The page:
2017 Deep RL Bootcamp
Lecture 1: Motivation + Overview + Exact Solution Method
(0 - 10) Starts off with a review of MDPs from Barto, and then sets up a simple grid world with an example of a deterministic policy with infinite horizon.
(10-20) OMG, talk gets a bit derailed by series of rando questions that don’t seem to be clarifying thinking (answerable by the definition of a deterministic policy). Maybe too much coffee?
(20-30) Nice introduction to value iteration by showing how, in a stochastic model, it is safer to stay put if it is unlikely movement will yield a successful return. Also, there was a nice set up for the value iteration converging, as additional time will not help an optimal path towards an exit condition once it’s been reached.
(30-40) This helped me solidify why a low gamma would lead us to prioritize immediate rewards, while a high gamma leads us to hold out for larger rewards in future steps. He mentioned how Q* encodes implicitly the best policy, so it is combo of the V* and \pi* from value iteration (because Q is defined as “and thereafter act optimally”, which will require the best policy).
(40-50) Nice introduction to policy evaluation, where we see that \pi(a) gives us the next action as defined by the policy, so we’re now working in a linear system. We can add an argmax(a) to the evaluation to get an improvement, as this will be the best a we could select where all future values will be generated optimally. And finally, we can solve iteratively or solve the system of linear equations (woot woot linear algebra). Oh, and a nice example of the geometric series (the gamma coeficient).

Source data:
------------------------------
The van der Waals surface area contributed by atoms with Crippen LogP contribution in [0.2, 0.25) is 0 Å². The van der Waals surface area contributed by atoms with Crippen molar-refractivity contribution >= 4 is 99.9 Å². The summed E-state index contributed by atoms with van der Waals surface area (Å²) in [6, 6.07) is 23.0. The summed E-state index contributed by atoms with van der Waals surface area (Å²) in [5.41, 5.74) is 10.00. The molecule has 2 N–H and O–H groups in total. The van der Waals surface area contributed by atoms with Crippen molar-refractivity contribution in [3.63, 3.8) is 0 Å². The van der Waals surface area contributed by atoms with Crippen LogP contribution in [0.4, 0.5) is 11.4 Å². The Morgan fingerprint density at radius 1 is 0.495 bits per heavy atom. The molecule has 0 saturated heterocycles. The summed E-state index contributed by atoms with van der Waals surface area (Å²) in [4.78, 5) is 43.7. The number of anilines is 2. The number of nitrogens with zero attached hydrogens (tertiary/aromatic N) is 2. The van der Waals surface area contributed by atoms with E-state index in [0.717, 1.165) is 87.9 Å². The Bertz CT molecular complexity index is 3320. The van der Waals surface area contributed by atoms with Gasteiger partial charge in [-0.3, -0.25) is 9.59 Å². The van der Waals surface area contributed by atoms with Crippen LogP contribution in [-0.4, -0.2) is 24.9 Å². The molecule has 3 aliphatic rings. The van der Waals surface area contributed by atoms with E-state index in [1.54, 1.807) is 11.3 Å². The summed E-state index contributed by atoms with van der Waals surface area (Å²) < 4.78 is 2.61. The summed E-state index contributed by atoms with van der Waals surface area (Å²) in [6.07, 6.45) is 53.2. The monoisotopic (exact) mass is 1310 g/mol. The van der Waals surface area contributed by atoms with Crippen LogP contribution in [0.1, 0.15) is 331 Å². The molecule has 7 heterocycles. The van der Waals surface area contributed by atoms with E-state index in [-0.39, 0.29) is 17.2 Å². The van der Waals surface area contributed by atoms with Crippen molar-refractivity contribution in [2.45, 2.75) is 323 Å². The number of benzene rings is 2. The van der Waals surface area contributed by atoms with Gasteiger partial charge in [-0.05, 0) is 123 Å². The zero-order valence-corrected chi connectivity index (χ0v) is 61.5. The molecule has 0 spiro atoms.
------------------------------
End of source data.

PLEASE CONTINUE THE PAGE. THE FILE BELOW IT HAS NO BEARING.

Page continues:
(50-60) A proof sketch for why optimal convergence is reached with policy iteration.
Lecture 2: Sampling-based Approximations and Function Fitting
(0-10) So…with Q-learning we have made two big assumptions: 1) the underlying dynamics that give us P(s' | s, a), and 2) the states and actions can’t be too large because we need to store the probabilities to be able to look them up. We may not always be able to meet these assumptions, so enter sampling-based approximation (starting with tabular Q-learning), where we sample states and keep a running average as our Q-value for a given (s, a).
(10-20) Diving into model-free methods. I LOVED that he used the term “temperature” to describe the shift in weighting that we see in something like a simulated annealing algorithm. I’m starting to see that a lot in RL (especially with the discount function), and I like this somatic layer of temperature. In this case, we are seeking to balance explore-exploit with an \epsilon-greedy algorithm.
(20-30) A brief introduction to on-policy learning (where sampling is done based on a policy, and those samples are used to update that policy) vs. off-policy learning where we sample based on one policy, but are ultimately updating (learning about) another policy. The requirements for q-learning are also given, which are: all states and actions are visited infinitely often, learning rate sum equals infinity as we approach infinity and the sum of squares of the learning rate is defined as we approach infinity. Exploration is a core RL challenge, and there may be situations where even epsilon-greedy doesn’t converge in a reasonable amount of time.
(30-40) As long as there is an optimal path pursued towards a rewarded state, we won’t need to propagate negative rewards back in time (this was shown in a gridworld example). At some point we converge to the Q-values of each state, so additional iterations won’t change their values.